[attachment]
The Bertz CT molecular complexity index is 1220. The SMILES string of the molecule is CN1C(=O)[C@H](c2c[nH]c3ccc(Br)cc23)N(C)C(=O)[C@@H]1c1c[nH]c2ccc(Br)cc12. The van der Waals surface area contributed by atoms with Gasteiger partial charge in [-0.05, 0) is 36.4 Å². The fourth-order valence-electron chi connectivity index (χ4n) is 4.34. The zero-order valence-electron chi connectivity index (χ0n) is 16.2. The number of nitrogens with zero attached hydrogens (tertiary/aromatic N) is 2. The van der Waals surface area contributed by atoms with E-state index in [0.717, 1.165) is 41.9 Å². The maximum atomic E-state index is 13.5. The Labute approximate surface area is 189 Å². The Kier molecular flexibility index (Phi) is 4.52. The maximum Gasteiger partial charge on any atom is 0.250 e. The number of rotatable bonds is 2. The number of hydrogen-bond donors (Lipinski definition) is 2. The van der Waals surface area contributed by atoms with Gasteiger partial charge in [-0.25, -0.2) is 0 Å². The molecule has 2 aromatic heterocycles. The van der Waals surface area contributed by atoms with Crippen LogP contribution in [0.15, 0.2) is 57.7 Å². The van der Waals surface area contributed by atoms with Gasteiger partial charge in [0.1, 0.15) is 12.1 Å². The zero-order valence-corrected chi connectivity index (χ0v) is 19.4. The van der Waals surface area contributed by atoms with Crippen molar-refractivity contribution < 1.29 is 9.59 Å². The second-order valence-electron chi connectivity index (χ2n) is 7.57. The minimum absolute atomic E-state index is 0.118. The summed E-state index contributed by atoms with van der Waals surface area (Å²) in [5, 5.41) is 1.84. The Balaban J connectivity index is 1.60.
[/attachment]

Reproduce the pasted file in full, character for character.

The Bertz CT molecular complexity index is 1220. The SMILES string of the molecule is CN1C(=O)[C@H](c2c[nH]c3ccc(Br)cc23)N(C)C(=O)[C@@H]1c1c[nH]c2ccc(Br)cc12. The van der Waals surface area contributed by atoms with Gasteiger partial charge in [-0.05, 0) is 36.4 Å². The fourth-order valence-electron chi connectivity index (χ4n) is 4.34. The zero-order valence-electron chi connectivity index (χ0n) is 16.2. The number of nitrogens with zero attached hydrogens (tertiary/aromatic N) is 2. The van der Waals surface area contributed by atoms with E-state index in [0.717, 1.165) is 41.9 Å². The maximum atomic E-state index is 13.5. The Labute approximate surface area is 189 Å². The Kier molecular flexibility index (Phi) is 4.52. The maximum Gasteiger partial charge on any atom is 0.250 e. The number of rotatable bonds is 2. The number of hydrogen-bond donors (Lipinski definition) is 2. The van der Waals surface area contributed by atoms with Gasteiger partial charge in [-0.25, -0.2) is 0 Å². The molecule has 2 aromatic heterocycles. The van der Waals surface area contributed by atoms with Crippen LogP contribution in [0.15, 0.2) is 57.7 Å². The van der Waals surface area contributed by atoms with Gasteiger partial charge in [0.1, 0.15) is 12.1 Å². The zero-order valence-corrected chi connectivity index (χ0v) is 19.4. The van der Waals surface area contributed by atoms with Crippen molar-refractivity contribution < 1.29 is 9.59 Å². The second-order valence-electron chi connectivity index (χ2n) is 7.57. The minimum absolute atomic E-state index is 0.118. The summed E-state index contributed by atoms with van der Waals surface area (Å²) in [5, 5.41) is 1.84. The Balaban J connectivity index is 1.60.